For busy parents, living social is hard work

January begins the dark days. It marks the end of the holiday season and all its requisite socializing. I love January. It’s not that I’m anti-social or anything, it’s just that I’m exhausted. The irony is, I miss my friends.

We have many sets of friends we love to get together with (“with whom we love to get together” for the grammar Nazis out there, but that just sounds so pretentious and would make you think we’re people with whom others may prefer to not get together. Plus I prefer to end with “with” so you will know I truly am a born and raised Chicagoan.) But the majority of our friends have kids, so getting together is as rare as a snowflake in Chicago these days.

Part of the problem is that I’m not very proactive in scheduling a social life for us. I tend to, lazily, let others do the coordinating, and, mostly, we’re always game for whatever is up. Yet, when a weekend rolls around and I can look at the calendar and see both Friday and Saturday nights are free, I want to run around my kitchen doing the Snoopy dance. Squeee! A night at home with my family! A dinner together, maybe a movie after. Heaven!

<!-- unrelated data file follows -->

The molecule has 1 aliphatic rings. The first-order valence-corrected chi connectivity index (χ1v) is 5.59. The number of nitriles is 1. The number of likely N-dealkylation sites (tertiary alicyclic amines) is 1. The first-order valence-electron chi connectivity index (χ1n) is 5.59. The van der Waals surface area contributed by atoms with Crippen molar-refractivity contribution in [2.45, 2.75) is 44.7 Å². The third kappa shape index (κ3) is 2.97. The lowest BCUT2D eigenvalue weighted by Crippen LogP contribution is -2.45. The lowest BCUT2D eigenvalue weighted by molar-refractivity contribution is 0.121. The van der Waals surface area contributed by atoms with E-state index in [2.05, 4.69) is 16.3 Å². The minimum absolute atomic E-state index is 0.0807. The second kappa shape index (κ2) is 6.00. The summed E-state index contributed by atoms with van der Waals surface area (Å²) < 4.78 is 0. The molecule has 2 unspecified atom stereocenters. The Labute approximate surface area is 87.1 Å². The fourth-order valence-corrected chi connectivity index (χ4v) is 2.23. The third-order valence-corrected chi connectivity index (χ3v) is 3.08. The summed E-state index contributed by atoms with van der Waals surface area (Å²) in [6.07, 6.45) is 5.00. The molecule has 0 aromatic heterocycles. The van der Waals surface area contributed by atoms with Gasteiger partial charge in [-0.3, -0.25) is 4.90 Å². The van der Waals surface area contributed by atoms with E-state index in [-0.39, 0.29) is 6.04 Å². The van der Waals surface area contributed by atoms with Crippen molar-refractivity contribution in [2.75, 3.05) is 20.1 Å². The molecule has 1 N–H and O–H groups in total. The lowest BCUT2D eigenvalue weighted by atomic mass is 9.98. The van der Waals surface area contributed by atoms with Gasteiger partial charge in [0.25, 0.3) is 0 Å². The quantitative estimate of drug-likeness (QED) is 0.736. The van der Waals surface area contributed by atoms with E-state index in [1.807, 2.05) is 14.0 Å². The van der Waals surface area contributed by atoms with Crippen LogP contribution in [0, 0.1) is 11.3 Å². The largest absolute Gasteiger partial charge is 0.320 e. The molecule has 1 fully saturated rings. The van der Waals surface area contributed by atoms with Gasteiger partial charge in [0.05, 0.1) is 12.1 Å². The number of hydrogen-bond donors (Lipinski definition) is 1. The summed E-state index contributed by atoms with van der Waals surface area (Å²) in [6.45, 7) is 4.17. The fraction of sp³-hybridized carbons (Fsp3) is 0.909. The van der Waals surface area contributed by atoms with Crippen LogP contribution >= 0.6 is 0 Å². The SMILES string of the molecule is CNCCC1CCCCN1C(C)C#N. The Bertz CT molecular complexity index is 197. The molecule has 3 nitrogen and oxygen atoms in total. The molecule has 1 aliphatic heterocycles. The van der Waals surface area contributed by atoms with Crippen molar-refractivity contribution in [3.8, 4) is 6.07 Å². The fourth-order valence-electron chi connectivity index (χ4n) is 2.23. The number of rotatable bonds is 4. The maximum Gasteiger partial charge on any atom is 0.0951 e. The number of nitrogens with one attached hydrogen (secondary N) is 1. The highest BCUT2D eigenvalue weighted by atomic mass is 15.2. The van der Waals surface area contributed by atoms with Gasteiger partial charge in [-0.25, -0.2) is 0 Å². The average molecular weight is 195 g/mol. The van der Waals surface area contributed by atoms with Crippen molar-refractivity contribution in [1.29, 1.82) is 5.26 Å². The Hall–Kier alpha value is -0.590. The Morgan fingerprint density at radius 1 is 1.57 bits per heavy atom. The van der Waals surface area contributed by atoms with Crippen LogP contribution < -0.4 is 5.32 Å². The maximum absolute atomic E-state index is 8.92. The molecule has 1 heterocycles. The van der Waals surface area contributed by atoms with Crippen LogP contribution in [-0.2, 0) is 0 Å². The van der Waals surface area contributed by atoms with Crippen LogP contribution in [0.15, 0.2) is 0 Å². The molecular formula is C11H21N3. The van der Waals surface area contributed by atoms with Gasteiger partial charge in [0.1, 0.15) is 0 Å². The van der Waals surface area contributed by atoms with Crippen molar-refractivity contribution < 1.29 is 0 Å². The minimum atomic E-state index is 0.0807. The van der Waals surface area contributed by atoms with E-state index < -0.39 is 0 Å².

If you had told this 1980’s party girl she would have thrilled to a weekend at home with her family, she would have invented the hairy eyeball back in 1987. I am a very social person, don’t get me wrong, but there just aren’t enough weekends in a year to maintain adequate social contact with all the people in my life that I love and want to spend time with. I feel like I should make a pact with all my parent friends: See you a lot in 2020!

It’s never too late to make resolutions, I suppose, so I could add, “Force self to schedule time with friends I love and miss,” to my list for 2013. I’m always so happy when we do get together and afterwards find myself thinking, Why don’t we see them more? Until I remember, Oh yeah, that’s right, no one’s invented the 27-hour day yet.

Don’t even get me started on my single friends, whom I love just as much as my married with children friends, but they all, to a person, seem to have a skewed sense of what I am capable of socially. Yes, about once, maybe twice a year, I’m able to go out for martinis on a Thursday night, or go for a long coffee after a run together. But I have a job (two jobs, if you count writing books and blogs), a husband, three kids and a house to run. Plus, I try to get in a little exercise so I can accomplish that aforementioned life without putting my head in the oven on the days when I want to scream from the overwhelmingness of it all. Days like today.

Come to think of it, my dear single friend whom I’ll call “Margie,” I think I'm free tonight.

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